6. Leave in place for a couple of hours, then, in one of the most moldy areas, remove a little of the plastic and wipe the paste away. If the grout looks mold-free, remove all the plastic and rinse everything down, removing the paste. If there's still some mold, cover the test area with plastic again and wait another couple of hours before removing all the plastic and bleach/baking soda paste.
Oct 1, 2015
First, Get Rid of the Source
The first step is to get rid of the rodents completely. Figure out where they are entering the building, and seal up those holes. They say mice can squeeze through a spot as small as a dime, but I've personally seen them slip through barely 1/4 inch slats in vents. So even tiny slits or holes must be repaired. (Not positive what type of pest is leaving behind droppings? This may help.)
You'll also need to set out traps. There are many ways to try to catch rodents, but in my experience, the best is a covered trap set with peanut butter and poison. Of the homemade traps, the type shown here is the best. You may also wish to invest in electronic mouse repellents; we successfully use these. They work well, but you must follow the manufacturer's directions about placing the correct number of them in your building.
Once your traps are free of rodents for seven days, the CDC (Centers for Disease Control) says you can be sure you've caught all the rodents in the area - and that any infectious diseases in the droppings are no longer a danger.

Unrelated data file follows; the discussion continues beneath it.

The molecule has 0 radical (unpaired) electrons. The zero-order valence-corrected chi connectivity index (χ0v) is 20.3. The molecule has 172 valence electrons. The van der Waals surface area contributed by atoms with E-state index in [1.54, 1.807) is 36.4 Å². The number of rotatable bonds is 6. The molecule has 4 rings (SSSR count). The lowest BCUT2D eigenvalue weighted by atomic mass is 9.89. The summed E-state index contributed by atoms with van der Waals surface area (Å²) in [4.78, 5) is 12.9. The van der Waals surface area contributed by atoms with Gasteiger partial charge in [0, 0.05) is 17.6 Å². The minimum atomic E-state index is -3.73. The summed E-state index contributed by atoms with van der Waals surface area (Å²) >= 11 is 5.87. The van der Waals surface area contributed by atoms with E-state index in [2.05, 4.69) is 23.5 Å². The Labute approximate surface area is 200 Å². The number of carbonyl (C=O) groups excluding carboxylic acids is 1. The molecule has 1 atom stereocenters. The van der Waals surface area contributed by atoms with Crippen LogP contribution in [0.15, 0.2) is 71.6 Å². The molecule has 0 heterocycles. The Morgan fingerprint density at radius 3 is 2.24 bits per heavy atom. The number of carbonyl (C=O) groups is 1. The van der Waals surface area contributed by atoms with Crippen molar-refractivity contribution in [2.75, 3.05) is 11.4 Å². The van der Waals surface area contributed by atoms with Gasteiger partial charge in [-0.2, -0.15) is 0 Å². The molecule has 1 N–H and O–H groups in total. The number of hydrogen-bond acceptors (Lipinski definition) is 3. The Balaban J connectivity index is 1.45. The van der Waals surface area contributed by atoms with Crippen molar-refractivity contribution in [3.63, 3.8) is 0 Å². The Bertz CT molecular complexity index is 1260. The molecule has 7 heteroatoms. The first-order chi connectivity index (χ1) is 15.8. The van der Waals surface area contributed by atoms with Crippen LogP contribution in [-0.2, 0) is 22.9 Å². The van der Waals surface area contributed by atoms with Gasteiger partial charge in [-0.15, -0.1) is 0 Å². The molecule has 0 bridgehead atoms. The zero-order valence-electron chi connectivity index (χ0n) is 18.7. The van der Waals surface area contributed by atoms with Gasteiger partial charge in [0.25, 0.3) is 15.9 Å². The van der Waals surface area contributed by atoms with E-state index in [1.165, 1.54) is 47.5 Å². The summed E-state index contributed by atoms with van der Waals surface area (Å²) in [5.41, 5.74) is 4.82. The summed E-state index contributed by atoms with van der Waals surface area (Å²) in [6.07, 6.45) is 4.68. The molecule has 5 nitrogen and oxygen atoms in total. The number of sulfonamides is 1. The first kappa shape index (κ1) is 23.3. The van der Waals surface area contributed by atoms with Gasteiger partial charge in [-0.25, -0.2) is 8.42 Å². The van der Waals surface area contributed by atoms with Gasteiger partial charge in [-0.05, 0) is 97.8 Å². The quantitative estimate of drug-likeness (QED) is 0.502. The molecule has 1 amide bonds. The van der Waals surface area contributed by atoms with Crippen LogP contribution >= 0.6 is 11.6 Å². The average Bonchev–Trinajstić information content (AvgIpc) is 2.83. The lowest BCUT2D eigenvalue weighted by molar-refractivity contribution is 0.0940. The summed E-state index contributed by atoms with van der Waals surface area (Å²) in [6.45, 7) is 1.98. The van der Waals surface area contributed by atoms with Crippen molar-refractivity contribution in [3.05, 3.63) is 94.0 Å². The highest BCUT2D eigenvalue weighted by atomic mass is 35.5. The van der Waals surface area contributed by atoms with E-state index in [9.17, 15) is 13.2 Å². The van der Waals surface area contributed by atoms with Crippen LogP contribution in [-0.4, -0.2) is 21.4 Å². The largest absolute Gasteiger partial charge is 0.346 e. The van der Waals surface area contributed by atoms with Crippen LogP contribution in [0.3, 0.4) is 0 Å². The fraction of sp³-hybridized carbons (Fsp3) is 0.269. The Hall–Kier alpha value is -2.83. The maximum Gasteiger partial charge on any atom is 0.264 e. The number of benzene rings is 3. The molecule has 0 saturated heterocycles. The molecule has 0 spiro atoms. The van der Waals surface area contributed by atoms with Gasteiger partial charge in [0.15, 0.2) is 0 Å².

Despite the fact that the CDC says droppings that are 7 days old are no longer likely infectious, they absolutely recommend proceeding as if you can still become ill from them. That means wearing gloves (rubber, latex, or vinyl) and old clothes that you don't mind throwing away - or at least washing in hot water when you're done. The CDC says nothing about wearing a respirator (though this site for professionals says the CDC offers guidelines about them), but many other sources suggest it. Professionals also wear goggles while cleaning up rodent droppings.
Once you have all your gear, open the windows and doors and allow the area to ventilate for 30 minutes before you begin work.
Because so many diseases that infect humans come from the dried up urine dust of rodents, the most important thing is to not stir up dust while you are cleaning. Instead of sweeping or vacuuming, the CDC recommends the following procedure:
1. Spray down areas with droppings or possible urine dust with bleach water (1 part bleach to 10 parts water) or other disinfectant. (This is not the time to use vinegar, folks. Be sure to follow the manufacturer's directions for dilution if using something other than bleach.) Wait 5 minutes.
2. Use paper towels to pick up the droppings. Place the used paper towels in a garbage bag and seal it. Place that bag in another bag and seal it, too.
3. Mop the floor, counters, and other affected surfaces using bleach water or disinfectant. Carpets and upholstered furniture should be steam cleaned, according to the CDC. Clothing, bedding, and the like should be washed with laundry detergent and hot water. If you have boxes of things that are contaminated, take the boxes outside and into direct sunlight; remove everything from the box, staying upwind, so nothing blows into your face. Cardboard boxes must be thrown away, but plastic or metal containers can be disinfected by spraying, waiting 5 minutes, then wiping with paper towels.